There are two goals for treating AF: alleviation of symptoms and reducing the rate of stroke. At present, most patients are treated medically with either a rhythm- or rate-control strategy. The therapies below are often employed either in sequence or in conjunction with multiple approaches when initial therapies fail to correct the rhythm disorder.
- Rate control with drugs or AV node radiofrequency ablation
- Rhythm control with cardioversion, drugs or AF substrate ablation
- Prevention therapy for thromboembolism
- Anticoagulation therapy (drugs)
- Anti-platelet therapy (drugs)
- Left atrial appendage occlusion
The most frequently used rhythm control therapies include cardioversion, drugs or substrate ablation. Randomized trials such as AFFIRM and RACE have shown that the rhythm control approach is not consistently efficacious. With continuous monitoring, the rate of recurrent AF on optimized antiarrhythmic drug therapy has been shown to be approximately 90%.*
Non-pharmacologic options are also available, including the use of radiofrequency ablation to perform pulmonary vein isolation in an attempt to cure AF. These options also lack uniform success and, when successful, still require long-term anticoagulation in case the AF returns.
As embolization occurs with equal frequency in rhythm- or rate-control treatments, both approaches require long-term anticoagulation (except for patients deemed to be a low risk for embolic events).
Anticoagulation – no easy answers
Realities of Warfarin*
To prevent clot formation, many people with AF are placed on anticoagulation therapy. Currently, the standard is warfarin (Coumadin), which is utilized especially in patients who have increased risk factors. Warfarin was originally used as a poison and has many side effects, so it is often underutilized. Bleeding is the major adverse effect of warfarin. Other significant adverse reactions are chest pain, dizziness, rash, abdominal pain, joint and/or muscle pain and dyspnea to name only a few.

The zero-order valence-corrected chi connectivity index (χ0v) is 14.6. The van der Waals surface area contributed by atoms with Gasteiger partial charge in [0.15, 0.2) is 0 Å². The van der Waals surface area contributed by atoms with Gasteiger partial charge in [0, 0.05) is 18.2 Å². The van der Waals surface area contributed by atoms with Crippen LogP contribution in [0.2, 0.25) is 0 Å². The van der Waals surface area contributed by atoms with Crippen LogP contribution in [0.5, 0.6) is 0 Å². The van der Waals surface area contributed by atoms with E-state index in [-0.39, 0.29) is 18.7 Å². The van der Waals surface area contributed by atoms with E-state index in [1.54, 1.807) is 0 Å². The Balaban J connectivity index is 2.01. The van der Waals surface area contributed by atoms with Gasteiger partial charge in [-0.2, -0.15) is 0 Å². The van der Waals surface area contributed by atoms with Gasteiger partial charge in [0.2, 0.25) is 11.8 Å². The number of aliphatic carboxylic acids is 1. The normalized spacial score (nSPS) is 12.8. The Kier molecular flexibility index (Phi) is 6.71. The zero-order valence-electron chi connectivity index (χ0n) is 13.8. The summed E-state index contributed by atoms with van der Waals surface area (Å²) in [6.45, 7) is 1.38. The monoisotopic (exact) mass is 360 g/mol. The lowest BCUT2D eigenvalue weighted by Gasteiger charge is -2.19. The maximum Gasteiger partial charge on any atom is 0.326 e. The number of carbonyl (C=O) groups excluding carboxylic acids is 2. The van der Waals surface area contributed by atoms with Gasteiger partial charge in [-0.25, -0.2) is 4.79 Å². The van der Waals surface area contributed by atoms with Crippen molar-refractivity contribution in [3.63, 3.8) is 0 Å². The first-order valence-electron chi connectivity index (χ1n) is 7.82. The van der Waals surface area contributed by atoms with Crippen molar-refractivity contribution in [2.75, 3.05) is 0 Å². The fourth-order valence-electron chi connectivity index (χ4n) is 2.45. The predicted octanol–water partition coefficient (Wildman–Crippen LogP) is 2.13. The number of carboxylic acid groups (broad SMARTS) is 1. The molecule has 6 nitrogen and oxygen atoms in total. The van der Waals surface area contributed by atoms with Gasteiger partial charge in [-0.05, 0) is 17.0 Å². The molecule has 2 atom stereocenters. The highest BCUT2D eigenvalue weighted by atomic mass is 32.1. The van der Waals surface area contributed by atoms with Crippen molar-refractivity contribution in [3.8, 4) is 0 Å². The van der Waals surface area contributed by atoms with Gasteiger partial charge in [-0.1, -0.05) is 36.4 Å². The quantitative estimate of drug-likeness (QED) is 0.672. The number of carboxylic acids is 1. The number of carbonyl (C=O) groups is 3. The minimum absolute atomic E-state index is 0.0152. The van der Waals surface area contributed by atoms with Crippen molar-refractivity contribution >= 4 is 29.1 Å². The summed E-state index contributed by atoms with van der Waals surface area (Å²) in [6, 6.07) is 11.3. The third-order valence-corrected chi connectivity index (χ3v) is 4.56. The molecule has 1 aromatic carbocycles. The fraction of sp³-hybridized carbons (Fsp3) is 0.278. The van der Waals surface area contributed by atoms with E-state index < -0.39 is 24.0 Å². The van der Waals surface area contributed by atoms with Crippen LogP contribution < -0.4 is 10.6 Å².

In patients who are taking warfarin, it is often difficult to maintain in therapeutic range due to its many food and drug interactions. It requires frequent blood draws to monitor its effectiveness. It is estimated that despite frequent monitoring and dose adjustment, patients’ test results are outside of the therapeutic range up to half of the time. The FDA Medication Guide lists over a hundred drugs and over 40 herbs that may interact with warfarin. Only about 50% of patients who are eligible for long-term warfarin are treated with it.
Other Medication options*
Other anticoagulants are under development and may prove to be a more effective treatment option. All have been non-inferior or better compared to warfarin in preventing stroke, but still demonstrate bleeding complications. All require long term compliance and there are currently no tests to assess effectiveness of anticoagulation. Due to shorter time ranges for effectiveness, missing one dose is potentially riskier than with warfarin.
Dabigatran: Twice daily, 2 doses (Increased bleeding events with higher dose)
Riviroxiban: Once daily
Apixaban: Twice daily
Considerations during anticoagulant therapy*
- Long-term compliance – regardless of the type of medication, taking medication daily is a life-long requirement. Depending on the type of medication, missing even one dose could increase the risk of stroke.
- Expense – newer anticoagulant medication is much more costly than traditional therapy.
- No antidote in emergencies – the effect of newer oral anticoagulants cannot be reversed in the case of bleeding emergencies.
- Renal function – newer anticoagulants can affect renal function.